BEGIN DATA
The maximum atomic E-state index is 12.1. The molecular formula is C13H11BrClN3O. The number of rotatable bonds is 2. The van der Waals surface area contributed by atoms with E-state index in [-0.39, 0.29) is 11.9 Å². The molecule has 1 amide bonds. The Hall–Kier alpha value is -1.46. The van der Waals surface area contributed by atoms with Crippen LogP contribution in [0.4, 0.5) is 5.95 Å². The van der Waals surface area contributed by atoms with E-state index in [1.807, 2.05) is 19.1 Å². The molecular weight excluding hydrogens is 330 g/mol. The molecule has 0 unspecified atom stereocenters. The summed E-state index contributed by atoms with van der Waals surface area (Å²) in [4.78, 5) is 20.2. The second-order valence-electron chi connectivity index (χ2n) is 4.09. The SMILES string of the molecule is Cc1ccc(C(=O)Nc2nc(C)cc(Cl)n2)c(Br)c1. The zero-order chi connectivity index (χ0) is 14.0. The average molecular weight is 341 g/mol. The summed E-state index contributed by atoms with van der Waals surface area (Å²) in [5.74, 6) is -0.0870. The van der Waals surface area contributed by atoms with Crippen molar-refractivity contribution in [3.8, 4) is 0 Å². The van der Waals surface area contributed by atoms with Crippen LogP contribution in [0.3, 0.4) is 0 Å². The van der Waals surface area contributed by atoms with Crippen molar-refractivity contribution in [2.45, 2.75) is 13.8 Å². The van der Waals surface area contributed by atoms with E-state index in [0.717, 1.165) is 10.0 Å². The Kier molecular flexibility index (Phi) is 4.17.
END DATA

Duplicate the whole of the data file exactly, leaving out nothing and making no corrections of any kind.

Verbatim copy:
The maximum atomic E-state index is 12.1. The molecular formula is C13H11BrClN3O. The number of rotatable bonds is 2. The van der Waals surface area contributed by atoms with E-state index in [-0.39, 0.29) is 11.9 Å². The molecule has 1 amide bonds. The Hall–Kier alpha value is -1.46. The van der Waals surface area contributed by atoms with Crippen LogP contribution in [0.4, 0.5) is 5.95 Å². The van der Waals surface area contributed by atoms with E-state index in [1.807, 2.05) is 19.1 Å². The molecular weight excluding hydrogens is 330 g/mol. The molecule has 0 unspecified atom stereocenters. The summed E-state index contributed by atoms with van der Waals surface area (Å²) in [4.78, 5) is 20.2. The second-order valence-electron chi connectivity index (χ2n) is 4.09. The SMILES string of the molecule is Cc1ccc(C(=O)Nc2nc(C)cc(Cl)n2)c(Br)c1. The zero-order chi connectivity index (χ0) is 14.0. The average molecular weight is 341 g/mol. The summed E-state index contributed by atoms with van der Waals surface area (Å²) in [5.74, 6) is -0.0870. The van der Waals surface area contributed by atoms with Crippen molar-refractivity contribution in [3.8, 4) is 0 Å². The van der Waals surface area contributed by atoms with Crippen LogP contribution in [0.3, 0.4) is 0 Å². The van der Waals surface area contributed by atoms with Crippen molar-refractivity contribution in [2.45, 2.75) is 13.8 Å². The van der Waals surface area contributed by atoms with E-state index in [0.717, 1.165) is 10.0 Å². The Kier molecular flexibility index (Phi) is 4.17.